(LEX 18) — This summer, concerns were raised about the financial stability of Kentucky State University – the state’s only public historically Black university. Since then, more details have been revealed about the school’s multimillion-dollar deficit.
Governor Andy Beshear ordered a review of the school’s finances after the university’s president resigned in August. The university is currently under state oversight.
The report on the review was released Friday.
“When I heard about KSU’s financial situation, I asked for a full, independent, and transparent accounting of the university’s finances, and today we are releasing the findings of that assessment,” Beshear said in a statement. “We are committed to KSU and, as one of two Historically Black Colleges and Universities in Kentucky, KSU must be put on a path to stability so it is able to continue providing a high-quality education for generations to come.”
The report – which was done by Kentucky’s Council on Postsecondary Education – found that poor financial management by Kentucky State University leadership in recent years has resulted in significant financial losses.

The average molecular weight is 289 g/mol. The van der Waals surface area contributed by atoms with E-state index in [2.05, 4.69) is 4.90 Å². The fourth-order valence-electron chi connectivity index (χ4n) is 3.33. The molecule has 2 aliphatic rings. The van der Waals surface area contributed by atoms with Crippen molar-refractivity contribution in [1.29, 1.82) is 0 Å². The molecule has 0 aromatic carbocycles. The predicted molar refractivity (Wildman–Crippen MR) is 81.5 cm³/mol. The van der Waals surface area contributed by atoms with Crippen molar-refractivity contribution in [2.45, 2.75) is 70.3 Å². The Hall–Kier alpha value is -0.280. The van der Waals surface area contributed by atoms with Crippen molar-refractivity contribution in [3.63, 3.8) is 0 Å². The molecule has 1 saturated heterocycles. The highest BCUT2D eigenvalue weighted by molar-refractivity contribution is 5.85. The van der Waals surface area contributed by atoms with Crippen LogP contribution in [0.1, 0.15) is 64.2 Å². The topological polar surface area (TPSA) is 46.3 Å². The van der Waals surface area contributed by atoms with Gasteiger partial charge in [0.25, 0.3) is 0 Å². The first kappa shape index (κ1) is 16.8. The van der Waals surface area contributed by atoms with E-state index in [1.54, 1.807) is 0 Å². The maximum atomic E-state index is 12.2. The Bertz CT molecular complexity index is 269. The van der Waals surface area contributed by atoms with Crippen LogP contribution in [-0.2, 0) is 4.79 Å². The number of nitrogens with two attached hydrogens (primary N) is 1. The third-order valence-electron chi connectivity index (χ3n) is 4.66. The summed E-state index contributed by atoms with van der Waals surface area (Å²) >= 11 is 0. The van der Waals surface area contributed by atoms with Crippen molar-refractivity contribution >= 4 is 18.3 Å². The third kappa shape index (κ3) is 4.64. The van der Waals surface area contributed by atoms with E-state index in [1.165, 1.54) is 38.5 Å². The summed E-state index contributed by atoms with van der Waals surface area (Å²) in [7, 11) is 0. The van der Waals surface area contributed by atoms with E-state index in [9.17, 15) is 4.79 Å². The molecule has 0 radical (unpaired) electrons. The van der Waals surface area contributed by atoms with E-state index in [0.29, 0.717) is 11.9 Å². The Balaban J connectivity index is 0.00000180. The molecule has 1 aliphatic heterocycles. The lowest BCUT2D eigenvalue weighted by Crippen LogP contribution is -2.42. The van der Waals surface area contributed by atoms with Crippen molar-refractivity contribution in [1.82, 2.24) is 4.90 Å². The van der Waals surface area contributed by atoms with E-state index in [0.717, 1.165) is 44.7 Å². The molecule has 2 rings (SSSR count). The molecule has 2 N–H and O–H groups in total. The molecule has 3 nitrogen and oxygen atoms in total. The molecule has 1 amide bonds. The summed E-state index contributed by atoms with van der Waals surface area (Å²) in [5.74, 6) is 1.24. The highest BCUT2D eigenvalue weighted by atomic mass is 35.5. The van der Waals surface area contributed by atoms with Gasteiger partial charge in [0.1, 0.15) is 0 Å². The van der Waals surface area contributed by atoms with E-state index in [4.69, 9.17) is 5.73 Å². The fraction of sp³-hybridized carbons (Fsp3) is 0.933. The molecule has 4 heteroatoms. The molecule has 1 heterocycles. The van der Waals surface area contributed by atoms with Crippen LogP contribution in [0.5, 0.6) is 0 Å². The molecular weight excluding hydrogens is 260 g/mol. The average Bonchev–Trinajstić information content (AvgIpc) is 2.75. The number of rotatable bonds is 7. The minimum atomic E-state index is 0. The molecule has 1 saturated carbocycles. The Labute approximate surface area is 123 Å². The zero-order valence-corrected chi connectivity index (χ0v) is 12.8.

While KSU reported earlier this year that it received positive results from its annual independent financial audit, the council’s report found evidence of poor financial management by university leadership resulting in financial losses beginning in 2018-19.“The decline in cash reserves between 2016 and 2020 resulted from operating deficits totaling $35 million over the same period,” the report said.
Cash flow as reported on the audited financial statements was relatively stable in 2016 and 2017, at $19.9 and $18.7 million, respectively, before declining to $14.0 million in fiscal year 2018. Then, in fiscal years 2019 and 2020, cash flows declined to approximately $2 million.
“They were just spending out of control. That’s the bottom line,” said Dr. Aaron Thompson, president of the Council on Postsecondary Education. “They were spending out of control. Some of that spending – in my opinion, professional opinion – was done to get some results that we’re seeing like we’re seeing student success rates up. Some of the spending – I would argue no.”
How can Kentucky fix the problem? The report recommends that the school receives $23 million in special appropriations from the state budget to cover current budget shortfalls.
Thompson said that will help the school get back to “square one for this year.”
He said it’s important to help the school survive and thrive in the future.
“We’re going to have to do more strategically, in my opinion, to make sure we’re setting it up for the future.”